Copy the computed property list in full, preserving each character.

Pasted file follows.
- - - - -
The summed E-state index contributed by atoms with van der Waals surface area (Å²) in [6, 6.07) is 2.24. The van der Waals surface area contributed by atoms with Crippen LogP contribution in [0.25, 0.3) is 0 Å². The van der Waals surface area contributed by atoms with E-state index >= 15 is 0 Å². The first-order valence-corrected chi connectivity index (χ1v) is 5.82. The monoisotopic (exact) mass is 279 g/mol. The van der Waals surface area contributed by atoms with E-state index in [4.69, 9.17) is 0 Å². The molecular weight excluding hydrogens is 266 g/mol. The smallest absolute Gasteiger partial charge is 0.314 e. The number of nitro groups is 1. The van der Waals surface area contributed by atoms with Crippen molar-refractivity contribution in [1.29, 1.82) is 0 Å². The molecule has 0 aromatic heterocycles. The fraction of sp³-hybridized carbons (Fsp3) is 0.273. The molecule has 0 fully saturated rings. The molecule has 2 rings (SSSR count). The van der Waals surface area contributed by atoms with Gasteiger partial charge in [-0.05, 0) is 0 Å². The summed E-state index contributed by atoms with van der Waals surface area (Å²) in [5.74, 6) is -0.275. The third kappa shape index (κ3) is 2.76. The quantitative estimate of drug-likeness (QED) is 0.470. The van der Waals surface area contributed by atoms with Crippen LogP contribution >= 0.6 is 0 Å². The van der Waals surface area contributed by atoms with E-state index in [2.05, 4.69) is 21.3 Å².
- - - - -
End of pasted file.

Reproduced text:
The summed E-state index contributed by atoms with van der Waals surface area (Å²) in [6, 6.07) is 2.24. The van der Waals surface area contributed by atoms with Crippen LogP contribution in [0.25, 0.3) is 0 Å². The van der Waals surface area contributed by atoms with E-state index >= 15 is 0 Å². The first-order valence-corrected chi connectivity index (χ1v) is 5.82. The monoisotopic (exact) mass is 279 g/mol. The van der Waals surface area contributed by atoms with E-state index in [4.69, 9.17) is 0 Å². The molecular weight excluding hydrogens is 266 g/mol. The smallest absolute Gasteiger partial charge is 0.314 e. The number of nitro groups is 1. The van der Waals surface area contributed by atoms with Crippen molar-refractivity contribution in [1.29, 1.82) is 0 Å². The molecule has 0 aromatic heterocycles. The fraction of sp³-hybridized carbons (Fsp3) is 0.273. The molecule has 0 fully saturated rings. The molecule has 2 rings (SSSR count). The van der Waals surface area contributed by atoms with Gasteiger partial charge in [-0.05, 0) is 0 Å². The summed E-state index contributed by atoms with van der Waals surface area (Å²) in [5.74, 6) is -0.275. The third kappa shape index (κ3) is 2.76. The quantitative estimate of drug-likeness (QED) is 0.470. The van der Waals surface area contributed by atoms with Crippen LogP contribution >= 0.6 is 0 Å². The van der Waals surface area contributed by atoms with E-state index in [2.05, 4.69) is 21.3 Å².